The Revell kit I have came in a two part top open box with mediocre artwork on the front. Inside the box is one large bag with all the parts inside. The kit is molded in a light gray plastic with extremely fine raised panel lines and recessed lines around the fixed control surfaces. I suspect I'm just going to sand the panel lines away because they will most likely disappear under a coat of paint anyway. The parts have a smooth finish and some light flash on the major pieces and rather heavy parting lines on the smaller pieces. The airframe pieces were free of any major surface defects but there were several large sink holes on some of the smaller parts. The engine detail is rather one dimensional and shallow. The interior consists of a floor, three seats and three crew members. No instrument panels, side wall detail, control column. The crew members are nothing to write home about either. Altogether there are 52 parts in gray. The clear parts are thick and not all that clear and have poorly defined frame lines. There are 5 clear parts for a kit total of 57. See photos below.

The decals are thin and have a matte finish. The registration looked OK but the white may be opaque. Mine had yellowed considerably with age. The sheet provides marking for two aircraft. There are no stencils or swastikas. See below.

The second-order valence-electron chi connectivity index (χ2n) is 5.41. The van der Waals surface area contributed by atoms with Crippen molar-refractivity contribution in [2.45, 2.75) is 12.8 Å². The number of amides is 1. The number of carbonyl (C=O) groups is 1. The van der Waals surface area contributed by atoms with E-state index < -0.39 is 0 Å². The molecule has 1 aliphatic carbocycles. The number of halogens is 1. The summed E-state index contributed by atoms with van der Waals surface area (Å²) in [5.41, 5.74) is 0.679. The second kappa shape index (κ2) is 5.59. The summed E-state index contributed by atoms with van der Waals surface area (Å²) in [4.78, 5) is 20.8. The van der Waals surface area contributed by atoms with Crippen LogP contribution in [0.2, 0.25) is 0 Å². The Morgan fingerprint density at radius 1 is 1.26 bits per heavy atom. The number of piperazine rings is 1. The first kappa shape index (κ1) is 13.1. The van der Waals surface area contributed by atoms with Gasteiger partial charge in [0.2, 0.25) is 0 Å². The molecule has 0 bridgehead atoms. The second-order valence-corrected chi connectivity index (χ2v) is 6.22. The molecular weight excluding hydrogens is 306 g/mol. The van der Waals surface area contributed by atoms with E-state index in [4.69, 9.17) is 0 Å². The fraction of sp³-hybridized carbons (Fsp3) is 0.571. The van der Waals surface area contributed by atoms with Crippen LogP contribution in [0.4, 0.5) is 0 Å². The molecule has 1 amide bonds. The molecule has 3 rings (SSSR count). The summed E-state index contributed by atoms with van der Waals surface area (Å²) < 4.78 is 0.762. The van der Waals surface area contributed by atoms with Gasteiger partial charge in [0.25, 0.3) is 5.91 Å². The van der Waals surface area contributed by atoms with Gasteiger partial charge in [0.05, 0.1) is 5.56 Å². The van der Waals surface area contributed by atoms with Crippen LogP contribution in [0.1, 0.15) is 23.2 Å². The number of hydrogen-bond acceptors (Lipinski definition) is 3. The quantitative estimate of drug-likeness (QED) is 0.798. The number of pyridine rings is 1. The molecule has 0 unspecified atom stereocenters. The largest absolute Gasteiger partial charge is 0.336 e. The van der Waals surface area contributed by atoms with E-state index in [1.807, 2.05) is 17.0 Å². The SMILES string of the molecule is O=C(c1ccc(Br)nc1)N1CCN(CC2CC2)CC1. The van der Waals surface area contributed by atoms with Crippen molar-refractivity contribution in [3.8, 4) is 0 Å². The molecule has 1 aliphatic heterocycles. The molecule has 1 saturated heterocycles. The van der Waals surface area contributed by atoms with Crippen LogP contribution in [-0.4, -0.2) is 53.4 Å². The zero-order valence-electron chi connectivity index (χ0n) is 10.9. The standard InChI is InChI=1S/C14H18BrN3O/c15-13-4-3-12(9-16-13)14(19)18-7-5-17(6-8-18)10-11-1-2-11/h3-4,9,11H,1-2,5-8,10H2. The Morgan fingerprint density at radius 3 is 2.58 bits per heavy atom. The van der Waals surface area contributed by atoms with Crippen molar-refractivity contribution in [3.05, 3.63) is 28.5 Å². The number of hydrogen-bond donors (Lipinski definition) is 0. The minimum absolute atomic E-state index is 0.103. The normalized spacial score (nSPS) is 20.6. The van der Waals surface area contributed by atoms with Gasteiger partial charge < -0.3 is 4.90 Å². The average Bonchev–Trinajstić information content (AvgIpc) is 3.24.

The instructions are printed on a long sheet that is folded to fit the box. It's basically six panels. The first has history in four languages and the first assembly step, the next four are assembly steps and the last panel has painting and marking instructions. Only the major colors are shown with RLM numbers are paint names.

At some point in time I made the mistake of reading Matt Swan's write up of his build of this kit and had an attack of temporary insanity and purchased both the Extra Tech interior set, two Vector engines and the Falcon canopy set. This may well be the ultimate test of endurance for me but we'll see. Lets take a look at the Extra Tech set.

It consists of two photoetch frets and an instrument panel film. It pretty much supplies a complete interior with enough parts to guarantee blindness. See photo below.

To see how this looks when a pro does it I suggest you follow the review link to see how Matt's came out. I did not photograph the vector engines as those too can be seen on Matt's site or on the Sprue Brothers site where you can purchase these little jewels. I also did not photograph the Falcon set as it would be difficult to isolate the He 115 parts from the others in the set.

OK, now lets look at the Matchbox kit.